Guardian Angel Society Puts Catholic School Students On Track for Success

| January 20, 2011

By Claudia Mathis

Melanie George and Lawrence Denson have many things in common, but the most important factor is that their success has been determined by the high quality Catholic education they have received in the Diocese of Syracuse. Both were educated in Syracuse Catholic schools and benefited from scholarships provided by the Guardian Angel Society.

“Catholic education has played a great part in my success,” said George. “It set my core foundation of life and personal skills.”

George’s and Denson’s commonalities include having successful careers in the world of finance in New York City and starting their education at the former Cathedral School. They also both live in Brooklyn, NY, and graduated from high school and college at the same time.

Melanie George

Melanie George

Born in White Plains, NY, George moved to Syracuse with her mother when she was 7 years old. After attending Syracuse’s Franklin Elementary School for one year, George was able to transfer to Cathedral School because she received a scholarship from Fr. Champlin’s Guardian Angel Society.

Founded by the late Msgr. Joseph Champlin, the Guardian Angel Society helps educate children of diverse cultural, religious and economic backgrounds in the Diocese of Syracuse through tuition assistance. When the Guardian Angel Society began, it benefitted students at the former Cathedral School. Today, that support goes to students and alumni from the Cathedral Academy at Pompei (CAP) on the city’s North side.

George continued to receive tuition assistance from Guardian Angel while in high school. After graduating in 2004, George attended Georgetown University, where she earned a bachelor’s degree in finance in 2008.

Soon after, George began to work at Citibank in New York City as a financial analyst, the position she holds today. She said she really enjoys her job. “I love the business aspect of it,” George said. “Every day is different and I’m constantly learning because the economy has changed drastically.”

George said that she initially wanted to become a lawyer. While in high school she was interested in politics and served as senior class president. She liked to debate issues. “I liked to pursue a point,” George said. But when George was a college sophomore, her career aspiration took a turn toward finance. She had enrolled in an economics course, which she enjoyed very much. “I liked the quantitative aspect of business,” she said.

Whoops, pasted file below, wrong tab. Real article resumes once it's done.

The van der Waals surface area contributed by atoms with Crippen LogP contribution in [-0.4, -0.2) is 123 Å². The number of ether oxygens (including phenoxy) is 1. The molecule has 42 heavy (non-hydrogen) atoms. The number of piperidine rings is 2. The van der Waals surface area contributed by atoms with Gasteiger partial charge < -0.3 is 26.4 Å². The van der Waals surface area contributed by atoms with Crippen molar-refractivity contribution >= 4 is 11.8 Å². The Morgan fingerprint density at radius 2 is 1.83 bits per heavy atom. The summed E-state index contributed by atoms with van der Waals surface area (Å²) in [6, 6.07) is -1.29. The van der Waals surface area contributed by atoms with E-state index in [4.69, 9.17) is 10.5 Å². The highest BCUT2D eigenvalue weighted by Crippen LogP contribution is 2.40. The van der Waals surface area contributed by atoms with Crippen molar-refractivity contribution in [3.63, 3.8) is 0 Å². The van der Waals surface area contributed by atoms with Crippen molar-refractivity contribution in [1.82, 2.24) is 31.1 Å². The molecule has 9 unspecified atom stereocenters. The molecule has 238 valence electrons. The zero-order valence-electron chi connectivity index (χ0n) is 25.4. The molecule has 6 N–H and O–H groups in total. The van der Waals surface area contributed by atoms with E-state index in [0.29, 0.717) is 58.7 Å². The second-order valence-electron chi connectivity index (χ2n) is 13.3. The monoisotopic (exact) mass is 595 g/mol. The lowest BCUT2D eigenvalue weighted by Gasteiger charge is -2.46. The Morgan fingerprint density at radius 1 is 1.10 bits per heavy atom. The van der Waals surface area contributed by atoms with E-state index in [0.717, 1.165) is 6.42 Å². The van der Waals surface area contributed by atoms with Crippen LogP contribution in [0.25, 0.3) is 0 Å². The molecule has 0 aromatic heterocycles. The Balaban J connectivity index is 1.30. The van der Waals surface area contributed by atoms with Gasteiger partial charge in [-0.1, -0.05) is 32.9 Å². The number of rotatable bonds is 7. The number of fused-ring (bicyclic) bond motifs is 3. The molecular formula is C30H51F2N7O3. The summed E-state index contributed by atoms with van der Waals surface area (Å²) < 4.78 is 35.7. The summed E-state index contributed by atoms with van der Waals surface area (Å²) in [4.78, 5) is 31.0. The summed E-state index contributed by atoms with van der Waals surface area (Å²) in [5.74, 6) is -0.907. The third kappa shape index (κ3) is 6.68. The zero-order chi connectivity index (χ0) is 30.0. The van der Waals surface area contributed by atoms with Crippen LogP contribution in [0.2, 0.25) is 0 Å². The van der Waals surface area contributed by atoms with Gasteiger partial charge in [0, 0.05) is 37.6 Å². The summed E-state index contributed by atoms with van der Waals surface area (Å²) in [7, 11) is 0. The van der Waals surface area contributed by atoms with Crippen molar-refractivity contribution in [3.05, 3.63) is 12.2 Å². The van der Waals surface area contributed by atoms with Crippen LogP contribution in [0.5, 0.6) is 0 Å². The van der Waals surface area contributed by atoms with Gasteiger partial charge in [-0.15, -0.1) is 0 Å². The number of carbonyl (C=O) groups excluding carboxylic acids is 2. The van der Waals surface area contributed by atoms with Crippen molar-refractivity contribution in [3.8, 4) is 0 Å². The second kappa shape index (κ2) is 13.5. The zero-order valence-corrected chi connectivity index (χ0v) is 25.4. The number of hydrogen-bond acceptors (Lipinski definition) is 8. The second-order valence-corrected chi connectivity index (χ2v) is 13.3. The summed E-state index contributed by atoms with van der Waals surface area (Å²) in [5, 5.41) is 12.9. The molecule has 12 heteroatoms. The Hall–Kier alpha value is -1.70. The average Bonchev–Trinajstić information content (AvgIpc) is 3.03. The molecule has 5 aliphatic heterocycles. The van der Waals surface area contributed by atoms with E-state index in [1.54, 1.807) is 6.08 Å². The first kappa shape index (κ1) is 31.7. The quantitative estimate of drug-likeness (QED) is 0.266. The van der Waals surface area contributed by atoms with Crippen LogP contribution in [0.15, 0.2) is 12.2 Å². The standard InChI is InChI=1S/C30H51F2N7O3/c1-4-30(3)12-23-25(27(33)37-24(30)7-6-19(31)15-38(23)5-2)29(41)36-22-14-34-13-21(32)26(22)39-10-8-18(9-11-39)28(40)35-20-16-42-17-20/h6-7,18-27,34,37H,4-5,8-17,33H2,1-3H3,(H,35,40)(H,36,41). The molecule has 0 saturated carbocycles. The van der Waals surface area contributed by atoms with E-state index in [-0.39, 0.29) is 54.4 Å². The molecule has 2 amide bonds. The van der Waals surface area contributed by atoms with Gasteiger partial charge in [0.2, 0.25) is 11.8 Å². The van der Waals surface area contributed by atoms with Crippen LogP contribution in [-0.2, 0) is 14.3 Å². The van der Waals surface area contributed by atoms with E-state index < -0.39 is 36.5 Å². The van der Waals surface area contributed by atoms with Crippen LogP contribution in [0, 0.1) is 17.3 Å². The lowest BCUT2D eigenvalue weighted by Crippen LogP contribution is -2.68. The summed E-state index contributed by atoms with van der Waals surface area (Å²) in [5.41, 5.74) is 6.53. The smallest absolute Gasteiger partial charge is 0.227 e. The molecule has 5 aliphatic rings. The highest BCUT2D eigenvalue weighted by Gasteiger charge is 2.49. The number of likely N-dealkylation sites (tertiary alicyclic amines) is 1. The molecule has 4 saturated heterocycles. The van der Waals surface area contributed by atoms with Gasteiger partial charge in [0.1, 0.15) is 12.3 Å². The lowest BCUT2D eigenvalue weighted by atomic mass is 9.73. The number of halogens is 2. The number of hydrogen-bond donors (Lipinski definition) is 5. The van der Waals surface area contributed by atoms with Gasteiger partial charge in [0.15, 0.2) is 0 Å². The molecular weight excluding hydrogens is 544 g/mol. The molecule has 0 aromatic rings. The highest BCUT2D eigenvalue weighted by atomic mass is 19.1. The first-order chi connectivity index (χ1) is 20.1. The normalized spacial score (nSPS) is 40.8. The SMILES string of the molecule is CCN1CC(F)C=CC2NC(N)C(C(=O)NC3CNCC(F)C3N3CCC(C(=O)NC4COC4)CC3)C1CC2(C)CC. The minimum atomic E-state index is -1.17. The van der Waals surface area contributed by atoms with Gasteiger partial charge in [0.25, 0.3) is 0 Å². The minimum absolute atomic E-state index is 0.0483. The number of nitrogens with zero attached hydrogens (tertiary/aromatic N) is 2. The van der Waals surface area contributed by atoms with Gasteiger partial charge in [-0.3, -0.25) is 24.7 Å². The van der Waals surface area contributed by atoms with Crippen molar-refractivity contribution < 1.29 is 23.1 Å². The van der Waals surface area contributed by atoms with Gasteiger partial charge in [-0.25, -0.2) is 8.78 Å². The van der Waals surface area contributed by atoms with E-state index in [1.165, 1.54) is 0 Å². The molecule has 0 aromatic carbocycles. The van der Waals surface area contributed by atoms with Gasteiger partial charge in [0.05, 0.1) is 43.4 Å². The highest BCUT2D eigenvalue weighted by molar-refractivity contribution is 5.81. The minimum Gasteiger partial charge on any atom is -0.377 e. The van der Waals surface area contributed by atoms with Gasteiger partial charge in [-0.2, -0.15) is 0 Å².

George said that the care shown to her by her teachers as she progressed through the Catholic school system greatly influenced the way she interacts with people today. “I’m always wanting to help people — especially on the job,” she explained.

She credits Champlin for playing a major role in her
upbringing. In addition to helping her throughout elementary and high school, he purchased George’s textbooks for her during her first year at Georgetown University.

Both George and Denson kept in touch with Champlin by telephone while attending college, and they met for dinner with him whenever they travelled back to Syracuse.

Lawrence Denson

Lawrence Denson

Denson’s path in life has also led to success. He has worked as a credit derivative analyst at Goldman Sachs in New York City since 2008. Denson also owns a part-time business that provides employee benefits to companies’ employees, particularly in the field of will preparation.

Denson truly enjoys his job at Goldman Sachs. He described the atmosphere as fast-paced and competitive. “I love it — there’s always something to do,” he said. “It’s very challenging because there’s a level of excellence that you have to work toward every day.”

Working hard is something that Denson has done from an early age. His father emphasized the importance of discipline in the attainment of his goals. “He always said, ‘Give it all that you’ve got,’” said Denson.

Even when he attended Cathedral School, he was encouraged to work hard. As a 4th grader, he was instructed to write “effort brings success” across the top of each of his papers.

Denson believes that several characteristics of Catholic education have contributed to his success. The first is the discipline of wearing a uniform to school every day. “I have to do that now,” he said. “I dress for success.” The second one is the close interaction between teachers and students. “I felt that they cared about me and my education,” Denson said.

Denson graduated in 2008 from the University of Notre Dame with a bachelor’s degree in finance. Today, he feels extremely grateful for the scholarships he received from the Guardian Angel Society throughout his school years, and he intends to help others receive the kind of help he was given.

“My goal for the future is to be active in the non-profit organizations that have helped me out in the past — places like the Guardian Angel Society, the NAACP and On Point for College,” said Denson. l

Claudia Mathis is a staff writer for the Catholic Sun.

Category: Featured, Quality

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